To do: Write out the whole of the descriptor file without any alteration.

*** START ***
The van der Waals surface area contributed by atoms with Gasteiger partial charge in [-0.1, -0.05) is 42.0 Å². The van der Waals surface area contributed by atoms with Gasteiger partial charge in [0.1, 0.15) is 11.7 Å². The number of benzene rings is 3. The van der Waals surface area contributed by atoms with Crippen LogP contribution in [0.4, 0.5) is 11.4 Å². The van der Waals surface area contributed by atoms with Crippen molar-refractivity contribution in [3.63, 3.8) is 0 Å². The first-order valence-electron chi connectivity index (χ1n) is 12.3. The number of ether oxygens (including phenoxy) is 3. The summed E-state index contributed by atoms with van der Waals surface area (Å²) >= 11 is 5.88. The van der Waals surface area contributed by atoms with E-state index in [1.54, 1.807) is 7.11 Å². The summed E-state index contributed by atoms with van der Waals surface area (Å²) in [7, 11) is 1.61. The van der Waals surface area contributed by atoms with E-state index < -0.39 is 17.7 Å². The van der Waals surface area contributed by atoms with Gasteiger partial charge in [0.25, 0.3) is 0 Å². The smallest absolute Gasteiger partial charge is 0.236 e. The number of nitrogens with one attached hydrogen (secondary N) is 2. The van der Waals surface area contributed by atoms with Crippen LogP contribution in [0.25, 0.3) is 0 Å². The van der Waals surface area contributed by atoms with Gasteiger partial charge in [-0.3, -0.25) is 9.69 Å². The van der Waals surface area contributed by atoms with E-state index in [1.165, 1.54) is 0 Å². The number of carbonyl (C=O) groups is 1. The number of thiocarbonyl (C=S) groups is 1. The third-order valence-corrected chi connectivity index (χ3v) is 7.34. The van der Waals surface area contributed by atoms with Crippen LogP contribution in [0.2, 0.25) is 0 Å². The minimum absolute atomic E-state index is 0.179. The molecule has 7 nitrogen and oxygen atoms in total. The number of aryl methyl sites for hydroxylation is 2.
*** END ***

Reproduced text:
The van der Waals surface area contributed by atoms with Gasteiger partial charge in [-0.1, -0.05) is 42.0 Å². The van der Waals surface area contributed by atoms with Gasteiger partial charge in [0.1, 0.15) is 11.7 Å². The number of benzene rings is 3. The van der Waals surface area contributed by atoms with Crippen LogP contribution in [0.4, 0.5) is 11.4 Å². The van der Waals surface area contributed by atoms with Crippen molar-refractivity contribution in [3.63, 3.8) is 0 Å². The first-order valence-electron chi connectivity index (χ1n) is 12.3. The number of ether oxygens (including phenoxy) is 3. The summed E-state index contributed by atoms with van der Waals surface area (Å²) >= 11 is 5.88. The van der Waals surface area contributed by atoms with E-state index in [1.54, 1.807) is 7.11 Å². The summed E-state index contributed by atoms with van der Waals surface area (Å²) in [7, 11) is 1.61. The van der Waals surface area contributed by atoms with E-state index < -0.39 is 17.7 Å². The van der Waals surface area contributed by atoms with Gasteiger partial charge in [0.25, 0.3) is 0 Å². The smallest absolute Gasteiger partial charge is 0.236 e. The number of nitrogens with one attached hydrogen (secondary N) is 2. The van der Waals surface area contributed by atoms with Crippen LogP contribution in [0.25, 0.3) is 0 Å². The van der Waals surface area contributed by atoms with Gasteiger partial charge in [-0.3, -0.25) is 9.69 Å². The van der Waals surface area contributed by atoms with E-state index in [1.165, 1.54) is 0 Å². The number of carbonyl (C=O) groups is 1. The number of thiocarbonyl (C=S) groups is 1. The third-order valence-corrected chi connectivity index (χ3v) is 7.34. The van der Waals surface area contributed by atoms with Crippen LogP contribution in [0.2, 0.25) is 0 Å². The minimum absolute atomic E-state index is 0.179. The molecule has 7 nitrogen and oxygen atoms in total. The number of aryl methyl sites for hydroxylation is 2.